Gartner puts worldwide spending on information security products and services in 2016 at $81.6 billion. That’s about $5 billion more than the year before, yet no one is under any illusions that breaches are on the decline.
That’s because spending isn’t enough. You need to be building on a bedrock of best practices to get results. ITIL (formerly the Information Technology Infrastructure Library), for instance, is an excellent place for healthcare IT departments to start. It is, however, just one collection of best practices.
1. Stick to secure configurations
Fundamental to maintaining system integrity, you should be starting from a well-known and secure configuration. Whatever the demands and pressures of the business to implement change quickly, it should only be to another well-known and secure configuration. It’s important that the integrity of a configuration be maintained during any change process.
2. Which best practices to follow
ITIL defines three closed-loop processes that healthcare IT departments can use as foundational controls. They drive availability but have additional benefits in terms of uptime and a solid security footing.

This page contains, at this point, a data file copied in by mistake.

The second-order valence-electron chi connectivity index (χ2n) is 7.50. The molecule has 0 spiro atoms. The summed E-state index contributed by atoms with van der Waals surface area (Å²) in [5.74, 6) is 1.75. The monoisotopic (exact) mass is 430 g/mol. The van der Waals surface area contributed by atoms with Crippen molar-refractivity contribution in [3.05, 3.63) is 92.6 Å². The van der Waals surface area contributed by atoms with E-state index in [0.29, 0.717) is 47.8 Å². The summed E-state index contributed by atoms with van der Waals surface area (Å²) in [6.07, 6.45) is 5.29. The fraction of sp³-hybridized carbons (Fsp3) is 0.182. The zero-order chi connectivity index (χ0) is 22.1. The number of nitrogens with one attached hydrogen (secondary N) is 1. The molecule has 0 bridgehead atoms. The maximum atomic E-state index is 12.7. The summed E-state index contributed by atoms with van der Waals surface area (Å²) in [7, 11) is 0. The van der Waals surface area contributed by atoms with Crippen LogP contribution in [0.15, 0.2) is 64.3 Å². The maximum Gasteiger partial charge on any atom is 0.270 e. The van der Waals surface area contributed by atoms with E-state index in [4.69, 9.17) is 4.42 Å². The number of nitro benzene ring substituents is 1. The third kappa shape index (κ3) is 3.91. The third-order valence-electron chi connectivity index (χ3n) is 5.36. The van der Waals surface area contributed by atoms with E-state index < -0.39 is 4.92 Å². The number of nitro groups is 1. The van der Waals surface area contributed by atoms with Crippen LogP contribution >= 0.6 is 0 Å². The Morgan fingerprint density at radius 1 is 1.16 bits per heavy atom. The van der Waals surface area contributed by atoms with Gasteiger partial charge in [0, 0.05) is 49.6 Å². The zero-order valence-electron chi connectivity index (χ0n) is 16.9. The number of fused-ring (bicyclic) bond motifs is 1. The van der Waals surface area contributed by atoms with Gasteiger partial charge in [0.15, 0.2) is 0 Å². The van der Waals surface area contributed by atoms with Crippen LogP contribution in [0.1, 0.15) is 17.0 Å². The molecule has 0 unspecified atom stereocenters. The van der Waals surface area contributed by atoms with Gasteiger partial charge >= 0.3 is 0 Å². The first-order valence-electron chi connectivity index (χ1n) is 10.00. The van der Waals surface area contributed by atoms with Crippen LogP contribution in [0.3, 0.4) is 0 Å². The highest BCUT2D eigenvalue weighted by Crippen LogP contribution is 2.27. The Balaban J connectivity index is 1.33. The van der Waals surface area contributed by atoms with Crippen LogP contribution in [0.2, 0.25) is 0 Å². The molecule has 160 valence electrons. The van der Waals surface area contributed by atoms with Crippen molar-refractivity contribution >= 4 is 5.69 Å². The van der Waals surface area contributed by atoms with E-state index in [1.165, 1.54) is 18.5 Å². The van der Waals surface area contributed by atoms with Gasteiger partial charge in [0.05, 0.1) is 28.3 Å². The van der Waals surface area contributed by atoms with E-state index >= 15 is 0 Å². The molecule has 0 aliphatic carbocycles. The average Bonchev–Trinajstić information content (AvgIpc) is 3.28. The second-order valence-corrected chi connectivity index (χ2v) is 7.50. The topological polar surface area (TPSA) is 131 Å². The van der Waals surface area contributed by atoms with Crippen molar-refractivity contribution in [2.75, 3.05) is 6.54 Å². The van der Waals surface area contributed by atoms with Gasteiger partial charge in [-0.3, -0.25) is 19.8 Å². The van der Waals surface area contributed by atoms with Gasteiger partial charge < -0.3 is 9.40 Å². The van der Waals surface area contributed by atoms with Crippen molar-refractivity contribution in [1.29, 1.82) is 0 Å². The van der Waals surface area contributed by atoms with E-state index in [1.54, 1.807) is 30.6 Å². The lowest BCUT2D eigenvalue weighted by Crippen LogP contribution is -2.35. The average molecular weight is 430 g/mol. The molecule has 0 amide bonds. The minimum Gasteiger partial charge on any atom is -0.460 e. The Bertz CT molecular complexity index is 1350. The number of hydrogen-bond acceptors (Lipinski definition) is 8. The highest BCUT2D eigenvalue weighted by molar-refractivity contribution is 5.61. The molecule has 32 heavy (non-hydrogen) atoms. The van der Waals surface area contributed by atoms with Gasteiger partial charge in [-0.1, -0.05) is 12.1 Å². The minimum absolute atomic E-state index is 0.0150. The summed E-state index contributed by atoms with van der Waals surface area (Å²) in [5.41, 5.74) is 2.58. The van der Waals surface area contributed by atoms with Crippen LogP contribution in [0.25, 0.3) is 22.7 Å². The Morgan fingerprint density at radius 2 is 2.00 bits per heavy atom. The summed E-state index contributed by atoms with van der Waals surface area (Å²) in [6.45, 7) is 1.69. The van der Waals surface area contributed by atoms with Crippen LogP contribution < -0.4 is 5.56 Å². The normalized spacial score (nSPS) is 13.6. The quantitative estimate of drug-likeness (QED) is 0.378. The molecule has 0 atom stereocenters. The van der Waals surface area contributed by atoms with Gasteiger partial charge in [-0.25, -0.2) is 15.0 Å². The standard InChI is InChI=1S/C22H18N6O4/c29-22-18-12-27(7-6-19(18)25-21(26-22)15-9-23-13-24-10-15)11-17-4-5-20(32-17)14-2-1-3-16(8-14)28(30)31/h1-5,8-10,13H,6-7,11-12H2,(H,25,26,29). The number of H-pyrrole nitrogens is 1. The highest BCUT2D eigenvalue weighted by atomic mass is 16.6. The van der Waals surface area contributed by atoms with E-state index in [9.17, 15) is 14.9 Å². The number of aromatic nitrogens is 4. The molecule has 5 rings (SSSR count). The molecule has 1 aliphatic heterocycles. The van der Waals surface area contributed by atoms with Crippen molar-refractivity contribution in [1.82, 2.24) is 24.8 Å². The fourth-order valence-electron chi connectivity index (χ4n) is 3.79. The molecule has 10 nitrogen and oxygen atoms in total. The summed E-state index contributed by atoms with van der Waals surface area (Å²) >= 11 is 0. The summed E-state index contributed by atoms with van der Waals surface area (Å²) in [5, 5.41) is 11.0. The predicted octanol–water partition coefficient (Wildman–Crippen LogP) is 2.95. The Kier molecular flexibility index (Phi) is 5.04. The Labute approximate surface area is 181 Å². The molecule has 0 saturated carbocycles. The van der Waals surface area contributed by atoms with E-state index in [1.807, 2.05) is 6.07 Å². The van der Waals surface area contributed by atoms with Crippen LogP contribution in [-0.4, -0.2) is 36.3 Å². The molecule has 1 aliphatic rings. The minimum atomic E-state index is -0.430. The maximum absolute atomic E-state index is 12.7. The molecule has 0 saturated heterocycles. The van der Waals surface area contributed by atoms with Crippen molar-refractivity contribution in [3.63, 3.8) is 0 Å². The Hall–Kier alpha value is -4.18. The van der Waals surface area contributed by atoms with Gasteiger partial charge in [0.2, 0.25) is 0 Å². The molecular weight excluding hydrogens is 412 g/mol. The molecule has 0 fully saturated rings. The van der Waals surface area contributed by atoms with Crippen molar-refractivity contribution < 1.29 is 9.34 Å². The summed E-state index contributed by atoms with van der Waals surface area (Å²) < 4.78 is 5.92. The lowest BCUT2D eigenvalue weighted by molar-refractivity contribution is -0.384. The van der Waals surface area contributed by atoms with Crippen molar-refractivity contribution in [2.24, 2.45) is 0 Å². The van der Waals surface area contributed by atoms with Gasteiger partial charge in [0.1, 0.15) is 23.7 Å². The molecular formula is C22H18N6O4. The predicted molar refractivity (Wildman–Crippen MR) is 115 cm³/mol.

The processes in question are:
- Configuration management
- Change management
- Release management
Following these processes closely means knowing your servers are secure and validated with a working configuration. When you have those things, you have a strong incentive to be rigorous when considering (let alone applying) changes like patches, adding new software, or changing hardware.
Managing change well is absolutely fundamental to an organization’s security. The best security policies, procedures, and technologies can be undermined the instant change management goes wrong.
Again, ITIL is not the only choice when looking for a best practice guide. But if you are not following a recognized guide of some stripe—whether it’s ITIL, COBIT, or another—alarm bells should be ringing.
3. A change in philosophy
When you’re too focused on point-based technology solutions and not focused enough on following best practices, you can expect to be breached.
A philosophy that gives priority to core control processes will lead to a higher availability rate and fewer breaches. That’s something that is easier to achieve when you don’t see security as a feature that is bolted onto an existing IT framework or system. Bolting on security can’t help you if your underlying environment is insecure.
4. Balancing the budget
Look to balance your spending appropriately between impressive new threat intelligence tools and the fundamentals of employing and maintaining controls. If your IT control process is broken, it’s probably a good indicator your security is broken, too.